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a telnet client program ie. how to telnet into a remote (linux ) server using socket at port 23?

I have written a client code which uses socket to connect to port 23 in a remote linux server. But the characters returned by the server are junk.

Whenever anyone telnets into a unix server, he may get the foll. display:

dssuresh@venus:> telnet 160.1.1.30
Trying 160.1.1.30...
Connected to 160.1.1.30.
Escape character is '^]'.

HP-UX hprclass B.11.00 U 9000/800 (t2)

login:


Now, if the user enters login id, then password prompt appears, and if it matches, he is allowed login into the server.

Now my client program should be able to read the above characters and display the login prompt and allow the user to enter and the entered login id should be sent to the server which will reply back with the passwd prompt. In effect, I would like to write a client program which allows a user to remote login into a machine(at port 23).

A general client program trying to connect to remote server at port 23 only returns junk characters. How to solve this problem? Any code?

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dssuresh
Asked:
dssuresh
2 Solutions
 
ahoffmannCommented:
I do not understand you real problem, which client does get "junk characters"? Could you give a example?

The wrapper you want to write still exists: expect
which is a Tcl extension, see http://scriptics.com/
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bryanhCommented:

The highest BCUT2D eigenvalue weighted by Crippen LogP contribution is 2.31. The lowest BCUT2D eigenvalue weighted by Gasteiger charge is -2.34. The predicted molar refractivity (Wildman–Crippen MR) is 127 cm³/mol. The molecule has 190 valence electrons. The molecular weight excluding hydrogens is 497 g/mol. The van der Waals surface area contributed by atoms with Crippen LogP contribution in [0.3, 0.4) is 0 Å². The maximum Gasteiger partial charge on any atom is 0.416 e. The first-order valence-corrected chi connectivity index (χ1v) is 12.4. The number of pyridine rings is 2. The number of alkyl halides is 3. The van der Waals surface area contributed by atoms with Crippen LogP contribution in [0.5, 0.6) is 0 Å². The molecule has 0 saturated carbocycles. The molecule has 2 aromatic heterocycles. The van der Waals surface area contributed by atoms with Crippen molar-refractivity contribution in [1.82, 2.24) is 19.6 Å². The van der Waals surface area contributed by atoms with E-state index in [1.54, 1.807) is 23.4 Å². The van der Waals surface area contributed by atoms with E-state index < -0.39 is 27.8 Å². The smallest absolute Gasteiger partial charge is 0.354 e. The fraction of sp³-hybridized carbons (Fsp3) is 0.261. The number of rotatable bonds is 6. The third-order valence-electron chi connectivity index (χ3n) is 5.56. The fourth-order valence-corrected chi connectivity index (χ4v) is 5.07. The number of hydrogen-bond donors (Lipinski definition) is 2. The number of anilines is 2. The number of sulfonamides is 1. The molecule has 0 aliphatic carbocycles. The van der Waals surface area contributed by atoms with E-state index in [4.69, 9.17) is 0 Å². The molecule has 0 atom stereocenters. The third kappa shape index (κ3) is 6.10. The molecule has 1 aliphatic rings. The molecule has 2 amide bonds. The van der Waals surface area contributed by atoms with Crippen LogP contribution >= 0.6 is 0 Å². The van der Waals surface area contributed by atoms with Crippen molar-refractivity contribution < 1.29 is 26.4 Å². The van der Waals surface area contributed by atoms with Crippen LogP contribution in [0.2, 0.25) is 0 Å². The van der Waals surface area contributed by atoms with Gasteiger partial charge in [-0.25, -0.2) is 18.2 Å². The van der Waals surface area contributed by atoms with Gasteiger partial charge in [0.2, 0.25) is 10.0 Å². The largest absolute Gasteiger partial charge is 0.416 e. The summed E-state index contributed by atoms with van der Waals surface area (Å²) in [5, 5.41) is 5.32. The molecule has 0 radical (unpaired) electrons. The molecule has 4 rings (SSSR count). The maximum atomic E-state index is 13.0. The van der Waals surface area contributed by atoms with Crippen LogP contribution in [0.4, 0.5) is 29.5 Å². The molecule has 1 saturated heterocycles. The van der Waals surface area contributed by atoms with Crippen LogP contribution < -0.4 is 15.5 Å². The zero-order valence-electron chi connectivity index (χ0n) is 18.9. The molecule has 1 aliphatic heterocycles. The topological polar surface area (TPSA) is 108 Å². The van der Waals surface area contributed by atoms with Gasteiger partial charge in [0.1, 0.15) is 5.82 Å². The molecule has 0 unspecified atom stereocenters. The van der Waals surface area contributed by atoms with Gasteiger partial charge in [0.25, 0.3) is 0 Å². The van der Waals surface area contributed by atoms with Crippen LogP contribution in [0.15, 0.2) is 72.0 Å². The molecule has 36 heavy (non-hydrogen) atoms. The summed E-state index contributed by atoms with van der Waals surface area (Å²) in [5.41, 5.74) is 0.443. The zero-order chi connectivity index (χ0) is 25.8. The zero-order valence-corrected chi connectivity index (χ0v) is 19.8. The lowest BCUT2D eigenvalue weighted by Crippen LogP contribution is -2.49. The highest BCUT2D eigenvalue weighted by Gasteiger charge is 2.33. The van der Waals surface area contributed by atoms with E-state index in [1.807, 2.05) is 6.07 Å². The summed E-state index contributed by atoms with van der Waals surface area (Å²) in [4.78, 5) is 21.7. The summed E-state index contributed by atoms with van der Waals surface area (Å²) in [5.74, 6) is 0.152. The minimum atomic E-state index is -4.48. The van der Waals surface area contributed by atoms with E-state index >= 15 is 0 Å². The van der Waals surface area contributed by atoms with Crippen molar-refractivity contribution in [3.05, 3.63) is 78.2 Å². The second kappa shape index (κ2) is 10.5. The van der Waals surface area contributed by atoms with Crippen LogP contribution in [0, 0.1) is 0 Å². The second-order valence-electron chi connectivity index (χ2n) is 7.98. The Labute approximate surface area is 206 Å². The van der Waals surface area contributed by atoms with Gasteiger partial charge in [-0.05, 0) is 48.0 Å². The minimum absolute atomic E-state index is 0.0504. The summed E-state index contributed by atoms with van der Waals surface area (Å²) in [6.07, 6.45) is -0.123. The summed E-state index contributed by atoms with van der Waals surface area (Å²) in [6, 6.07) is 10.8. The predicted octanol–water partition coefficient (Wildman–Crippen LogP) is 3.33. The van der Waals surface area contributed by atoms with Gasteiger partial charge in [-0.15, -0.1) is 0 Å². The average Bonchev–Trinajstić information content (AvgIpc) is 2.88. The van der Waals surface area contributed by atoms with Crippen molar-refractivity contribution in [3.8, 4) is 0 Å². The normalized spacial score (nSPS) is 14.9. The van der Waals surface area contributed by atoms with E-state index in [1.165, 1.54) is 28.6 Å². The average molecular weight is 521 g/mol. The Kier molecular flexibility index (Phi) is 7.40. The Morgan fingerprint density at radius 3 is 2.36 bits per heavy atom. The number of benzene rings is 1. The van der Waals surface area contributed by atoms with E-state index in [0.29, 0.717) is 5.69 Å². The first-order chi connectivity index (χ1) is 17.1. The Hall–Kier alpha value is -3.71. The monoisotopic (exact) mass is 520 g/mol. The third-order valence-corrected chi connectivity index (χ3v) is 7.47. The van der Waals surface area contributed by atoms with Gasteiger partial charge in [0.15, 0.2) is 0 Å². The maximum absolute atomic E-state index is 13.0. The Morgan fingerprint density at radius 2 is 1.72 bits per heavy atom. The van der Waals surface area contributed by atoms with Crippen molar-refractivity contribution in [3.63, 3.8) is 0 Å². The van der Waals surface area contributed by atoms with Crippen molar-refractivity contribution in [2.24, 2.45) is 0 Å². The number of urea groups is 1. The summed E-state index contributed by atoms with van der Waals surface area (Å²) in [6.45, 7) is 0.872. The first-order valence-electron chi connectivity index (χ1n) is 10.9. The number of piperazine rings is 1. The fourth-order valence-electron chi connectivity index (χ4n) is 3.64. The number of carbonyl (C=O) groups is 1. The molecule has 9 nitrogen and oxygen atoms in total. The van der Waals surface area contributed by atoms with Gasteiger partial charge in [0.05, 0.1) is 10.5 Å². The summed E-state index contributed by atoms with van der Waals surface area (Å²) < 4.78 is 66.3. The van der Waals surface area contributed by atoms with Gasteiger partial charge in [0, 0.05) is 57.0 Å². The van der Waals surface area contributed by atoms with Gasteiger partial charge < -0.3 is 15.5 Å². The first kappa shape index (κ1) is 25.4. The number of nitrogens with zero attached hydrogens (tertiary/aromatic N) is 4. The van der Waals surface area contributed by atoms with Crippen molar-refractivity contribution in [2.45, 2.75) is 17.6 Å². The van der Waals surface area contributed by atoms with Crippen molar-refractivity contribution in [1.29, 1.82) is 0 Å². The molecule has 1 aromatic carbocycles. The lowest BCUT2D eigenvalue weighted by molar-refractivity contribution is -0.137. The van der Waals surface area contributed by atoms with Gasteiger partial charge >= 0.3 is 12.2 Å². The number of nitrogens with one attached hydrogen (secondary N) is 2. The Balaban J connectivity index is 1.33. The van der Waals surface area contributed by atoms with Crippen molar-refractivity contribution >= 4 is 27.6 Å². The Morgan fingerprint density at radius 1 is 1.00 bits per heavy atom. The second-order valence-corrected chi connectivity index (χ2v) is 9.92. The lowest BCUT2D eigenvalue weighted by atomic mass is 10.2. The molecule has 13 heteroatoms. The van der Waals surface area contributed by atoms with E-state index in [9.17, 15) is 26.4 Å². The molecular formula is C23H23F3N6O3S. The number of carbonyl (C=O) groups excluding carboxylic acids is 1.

I think I understand.  Your program connects to Port 23 of some remote system, and upon accepting the connection, the remote system sends characters that you consider junk.

I'm going to guess that you consider them junk because they aren't the text that 'telnet' displays ("HP-UX hprclass...").

Have you read the telnet protocol?  A telnet server and telnet client speak a binary protocol to each other.  In the middle of a session, they're sending nothing but characters that the user is typing or to be displayed to the user, but at the beginning of a session, there is a conversation between the telnet client and telnet server to establish the parameters of the session.

You can find the Telnet protocol in a TCP/IP book, or find the RFC (I don't have the RFC number offhand, but I could find it), or just study the source code of a 'telnet' program.

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kiffneyCommented:
If you just want to automate a telnet login and get some data, you could sidestep all this by scripting telnet.  Look for 'expect', which is built upon tcl.  If you write an expect script, you can make telnet do what you like - log in, get data, whatever.  There is an O'Reilly book on Expect that's very good - written by Expect's author.  
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jmcgOwnerCommented:
No comment has been added lately, so it's time to clean up this TA.
I will leave the following recommendation for this question in the Cleanup topic area:

Split: ahoffmann {http:#6464971} & bryanh {http:#6468992}

Please leave any comments here within the next seven days.
PLEASE DO NOT ACCEPT THIS COMMENT AS AN ANSWER!

jmcg
EE Cleanup Volunteer
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kiffneyCommented:
sounds fine to me - I didn't see that ahoffman had mentioned 'expect' which is probably what dssuresh needed lo, these many moons ago.
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